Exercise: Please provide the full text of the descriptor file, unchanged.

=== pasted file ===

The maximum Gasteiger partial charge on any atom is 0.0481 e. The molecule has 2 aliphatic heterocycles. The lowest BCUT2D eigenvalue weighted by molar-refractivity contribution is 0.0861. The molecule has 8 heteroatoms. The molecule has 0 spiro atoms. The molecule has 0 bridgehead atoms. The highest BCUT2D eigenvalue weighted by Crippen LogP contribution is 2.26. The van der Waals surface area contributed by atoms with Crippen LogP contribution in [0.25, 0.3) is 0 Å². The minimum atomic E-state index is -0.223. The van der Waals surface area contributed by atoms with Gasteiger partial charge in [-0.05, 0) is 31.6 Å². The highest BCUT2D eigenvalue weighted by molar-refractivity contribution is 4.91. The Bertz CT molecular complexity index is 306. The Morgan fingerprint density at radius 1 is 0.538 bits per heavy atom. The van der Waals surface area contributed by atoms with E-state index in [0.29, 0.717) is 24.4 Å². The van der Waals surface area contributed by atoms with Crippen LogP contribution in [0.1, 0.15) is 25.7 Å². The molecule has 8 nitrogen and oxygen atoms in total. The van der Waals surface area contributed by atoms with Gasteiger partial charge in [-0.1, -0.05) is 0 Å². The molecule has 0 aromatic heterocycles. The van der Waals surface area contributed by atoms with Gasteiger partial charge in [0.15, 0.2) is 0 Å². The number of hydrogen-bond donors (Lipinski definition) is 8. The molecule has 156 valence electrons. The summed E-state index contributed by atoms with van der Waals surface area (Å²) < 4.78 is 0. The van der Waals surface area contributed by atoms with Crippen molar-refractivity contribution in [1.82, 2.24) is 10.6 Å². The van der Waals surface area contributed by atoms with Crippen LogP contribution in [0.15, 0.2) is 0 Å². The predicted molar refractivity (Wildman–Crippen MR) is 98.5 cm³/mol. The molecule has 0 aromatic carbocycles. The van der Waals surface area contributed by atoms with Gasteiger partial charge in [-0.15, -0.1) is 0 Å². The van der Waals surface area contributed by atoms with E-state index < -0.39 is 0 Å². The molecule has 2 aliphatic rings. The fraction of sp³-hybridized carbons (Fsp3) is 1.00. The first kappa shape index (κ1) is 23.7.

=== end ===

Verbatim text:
The maximum Gasteiger partial charge on any atom is 0.0481 e. The molecule has 2 aliphatic heterocycles. The lowest BCUT2D eigenvalue weighted by molar-refractivity contribution is 0.0861. The molecule has 8 heteroatoms. The molecule has 0 spiro atoms. The molecule has 0 bridgehead atoms. The highest BCUT2D eigenvalue weighted by Crippen LogP contribution is 2.26. The van der Waals surface area contributed by atoms with Crippen LogP contribution in [0.25, 0.3) is 0 Å². The minimum atomic E-state index is -0.223. The van der Waals surface area contributed by atoms with Gasteiger partial charge in [-0.05, 0) is 31.6 Å². The highest BCUT2D eigenvalue weighted by molar-refractivity contribution is 4.91. The Bertz CT molecular complexity index is 306. The Morgan fingerprint density at radius 1 is 0.538 bits per heavy atom. The van der Waals surface area contributed by atoms with E-state index in [0.29, 0.717) is 24.4 Å². The van der Waals surface area contributed by atoms with Crippen LogP contribution in [0.1, 0.15) is 25.7 Å². The molecule has 8 nitrogen and oxygen atoms in total. The van der Waals surface area contributed by atoms with Gasteiger partial charge in [-0.1, -0.05) is 0 Å². The molecule has 0 aromatic heterocycles. The van der Waals surface area contributed by atoms with Gasteiger partial charge in [0.15, 0.2) is 0 Å². The number of hydrogen-bond donors (Lipinski definition) is 8. The molecule has 156 valence electrons. The summed E-state index contributed by atoms with van der Waals surface area (Å²) < 4.78 is 0. The van der Waals surface area contributed by atoms with Crippen molar-refractivity contribution in [1.82, 2.24) is 10.6 Å². The van der Waals surface area contributed by atoms with Crippen LogP contribution in [0.15, 0.2) is 0 Å². The predicted molar refractivity (Wildman–Crippen MR) is 98.5 cm³/mol. The molecule has 0 aromatic carbocycles. The van der Waals surface area contributed by atoms with Gasteiger partial charge in [-0.15, -0.1) is 0 Å². The van der Waals surface area contributed by atoms with E-state index < -0.39 is 0 Å². The molecule has 2 aliphatic rings. The fraction of sp³-hybridized carbons (Fsp3) is 1.00. The first kappa shape index (κ1) is 23.7.